The early spring buzz ... Although it'll be weird at first without Jim Leavitt, the father of USF football, the buzz about Skip Holtz's arrival is extremely positive. For all he did to put the Bulls on the national radar, Leavitt had also hit a wall with the program. Holtz, who had elevated East Carolina to back-to-back Conference USA championships, could be just the guy to turn South Florida into a Big East power. He's a proven leader, with access to better talent than he had in Greenville, which has the folks in Tampa borderline giddy about the future. In the short-term, it'll all be about restocking the defense and getting everyone familiar with a new system and a more conservative coaching style.

The big spring question is ... Is South Florida rebuilding or retooling? Of course, no one will know for sure until the season begins, but you should start getting signals of its 2010 potential in March and April. There's clearly work to be done on a defense looking to replace seven starters, many of whom will continue playing on Sundays. It's a good thing Holtz and his assistants have had success on that side of the ball in the past because all of their experience and acumen will be needed this fall.

The most important position to watch is ... defensive end. After being an area of strength for so long, the Bulls could be light at defensive end for a change. The graduation of George Selvie and early exit of Jason Pierre-Paul deprives the defense of last year's two best edge rushers. With a rebuilt secondary likely to be more vulnerable as well, it'll be incumbent upon Craig Marshall, Ryne Giddins, David Bedford, and Patrick Hampton to perform with a next-man-in mentality.

Spring attitude... There's cautious optimism in Tampa these days. While the hiring of Holtz has been almost universally praised, he is taking over a team with a lot of issues on defense. In the early going, the Bulls might be forced to lean a little heavier on multi-dimensional QB B.J. Daniels, RB Mike Ford, and the rest of an offense returning just about everyone from a year ago.

Spring Practice Begins: March 22 Game: April 17

The early spring buzz ... You just knew last year was going to be a painful one in Upstate New York. The staff was new and the roster had a revolving door, with players exiting frequently. Still, the Orange survived Doug Marrone's debut season, won a game or two more than expected, and should be better going forward for the experience. Not only does the coach have a much better feel for his personnel, but the players are intimately aware of what it takes to be a success in this system. Marrone also added a new title in the offseason, firing Mitch Browning and taking over as the coordinator and play-caller for the offense.

The big spring question is ... Is anyone going to mount a serious challenge to Ryan Nassib at quarterback? It appears that Nassib, Greg Paulus' backup in 2009, will be under center when the Orange opens the season. He easily has the most potential and the most experience of any of the holdovers. However, Marrone wants him to earn it and make strides in his decision-making from a year ago. In other words, if he leaves the door open, redshirt freshman Charley Loeb or James Jarrett is liable to take advantage.

The most important position to watch is ... defensive tackle. Syracuse loses a ton of experience and one fantastic anchor at the position. An All-Big East first teamer in each of the last two seasons, Arthur Jones was a key reason why the Orange finished No. 13 against the run a year ago. Maintaining that trend and supporting dynamite linebackers Derrell Smith and Doug Hogue will require Cory Boatman, Oliver Haney, and Bud Tribbey to flourish in expanded roles up front.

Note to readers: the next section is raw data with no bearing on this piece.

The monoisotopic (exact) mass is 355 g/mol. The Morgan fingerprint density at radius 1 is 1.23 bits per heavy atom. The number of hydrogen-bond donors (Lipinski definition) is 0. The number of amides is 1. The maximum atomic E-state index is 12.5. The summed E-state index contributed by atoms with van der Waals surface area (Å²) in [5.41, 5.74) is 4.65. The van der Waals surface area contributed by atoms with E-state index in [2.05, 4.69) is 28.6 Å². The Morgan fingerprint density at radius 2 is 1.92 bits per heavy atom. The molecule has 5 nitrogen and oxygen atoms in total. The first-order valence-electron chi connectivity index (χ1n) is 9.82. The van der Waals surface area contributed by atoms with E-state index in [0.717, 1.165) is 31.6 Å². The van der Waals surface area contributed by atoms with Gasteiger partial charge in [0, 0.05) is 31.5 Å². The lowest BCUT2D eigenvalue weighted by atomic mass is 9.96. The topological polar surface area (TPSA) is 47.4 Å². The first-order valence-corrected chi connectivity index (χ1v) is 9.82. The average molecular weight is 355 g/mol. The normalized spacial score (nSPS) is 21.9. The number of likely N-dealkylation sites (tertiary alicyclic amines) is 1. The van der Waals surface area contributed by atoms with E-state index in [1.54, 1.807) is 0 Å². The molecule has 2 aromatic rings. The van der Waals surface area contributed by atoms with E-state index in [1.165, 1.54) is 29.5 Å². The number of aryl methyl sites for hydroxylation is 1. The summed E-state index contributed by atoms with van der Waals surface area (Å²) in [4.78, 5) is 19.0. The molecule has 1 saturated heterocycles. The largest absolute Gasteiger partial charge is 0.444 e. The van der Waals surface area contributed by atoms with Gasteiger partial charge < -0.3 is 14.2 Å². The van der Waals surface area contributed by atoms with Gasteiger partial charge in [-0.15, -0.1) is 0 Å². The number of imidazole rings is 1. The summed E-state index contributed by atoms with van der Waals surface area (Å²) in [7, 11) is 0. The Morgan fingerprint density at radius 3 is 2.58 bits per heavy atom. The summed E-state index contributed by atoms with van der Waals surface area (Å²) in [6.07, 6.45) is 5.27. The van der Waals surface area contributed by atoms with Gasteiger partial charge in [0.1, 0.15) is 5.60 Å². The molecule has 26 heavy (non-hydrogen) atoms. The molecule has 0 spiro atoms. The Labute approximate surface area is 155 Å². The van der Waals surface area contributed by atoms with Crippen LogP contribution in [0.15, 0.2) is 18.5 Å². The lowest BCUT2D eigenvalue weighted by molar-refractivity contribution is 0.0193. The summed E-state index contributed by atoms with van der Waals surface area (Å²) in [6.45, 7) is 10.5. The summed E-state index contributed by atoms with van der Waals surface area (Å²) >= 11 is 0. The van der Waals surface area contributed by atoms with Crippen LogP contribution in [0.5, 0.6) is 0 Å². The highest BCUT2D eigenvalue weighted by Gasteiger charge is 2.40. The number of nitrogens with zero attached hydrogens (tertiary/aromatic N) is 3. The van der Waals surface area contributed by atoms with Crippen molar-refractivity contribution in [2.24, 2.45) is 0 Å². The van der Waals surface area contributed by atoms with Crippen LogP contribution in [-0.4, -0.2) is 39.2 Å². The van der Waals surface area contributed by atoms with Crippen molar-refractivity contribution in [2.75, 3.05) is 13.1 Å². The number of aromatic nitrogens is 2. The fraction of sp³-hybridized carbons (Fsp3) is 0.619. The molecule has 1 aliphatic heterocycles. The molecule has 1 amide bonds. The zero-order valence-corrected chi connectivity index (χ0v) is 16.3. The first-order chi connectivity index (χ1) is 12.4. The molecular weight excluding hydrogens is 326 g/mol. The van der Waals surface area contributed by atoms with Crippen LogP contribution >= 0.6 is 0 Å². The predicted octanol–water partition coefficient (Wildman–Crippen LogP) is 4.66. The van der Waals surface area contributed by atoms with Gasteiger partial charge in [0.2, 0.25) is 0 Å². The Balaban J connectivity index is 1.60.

Spring attitude... For those who survived last season at Syracuse, there's a general feeling that brighter days lay ahead. There's no doubt that this program is better prepared to compete in the Big East than it has been in years. There's a nice mixture of veterans, like RB Delone Carter and DE Chandler Jones, and youth, such as S Shamarko Thomas and WR Alec Lemon. If Nassib can deliver in his first year as the starter, bowl eligibility is no longer a pipe dream.

West Virginia
Spring Practice Begins: April 6 Game: April 30

The early spring buzz ... For the first time in five years, the Mountaineers won't have an established presence at quarterback. Pat White is entering his second year with the Miami Dolphins and fifth-year senior Jarrett Brown has exhausted his eligibility. That leaves sophomore Geno Smith, who was poised in spurts as a rookie, to take command of a team that has plenty of experience on both sides of the ball. His development is obviously paramount to West Virginia's immediate success, which makes the broken bone in his foot all the more unsettling. Bill Stewart has actually pushed the spring schedule back solely to ensure that Smith will be available for all 15 practices.

The big spring question is ... Will Smith be ready to hit the ground running? There's no doubt that this team is built for a Big East championship, especially after big-play RB Noel Devine and WR Jock Sanders decided to return for their senior years. However, a raw second-year quarterback, with 49 career passing attempts, could complicate those expectations. From the staff to the supporting cast, everyone in Morgantown will be joining hands between now and September to make sure that Smith doesn't wind up becoming the fly in the Mountaineer ointment.

The most important position to watch is ... wide receiver. Although Sanders is back, West Virginia lost its top field-stretcher, Alric Arnett, to graduation. The slots are fine and Bradley Starks should step up at one outside position, but what happens on the other side? The coaches are cautiously optimistic that redshirt freshman Logan Heastie begins to bloom. One of the highest-rated recruits to ever choose Morgantown, he has the size and speed to really open up the field for the jackrabbits.

Spring attitude... Inexperienced quarterback or not, it's time for West Virginia to rise again and become the class of the Big East. Sure, Smith is the one potential stumbling block if he fails to develop quickly enough, but it's hard to find a weakness on the rest of the team. Both lines are terrific, the defense will be among the league's best, and there are enough playmakers to make life simpler for the quarterback. In his third try, Stewart has few excuses for not winning a title in 2010.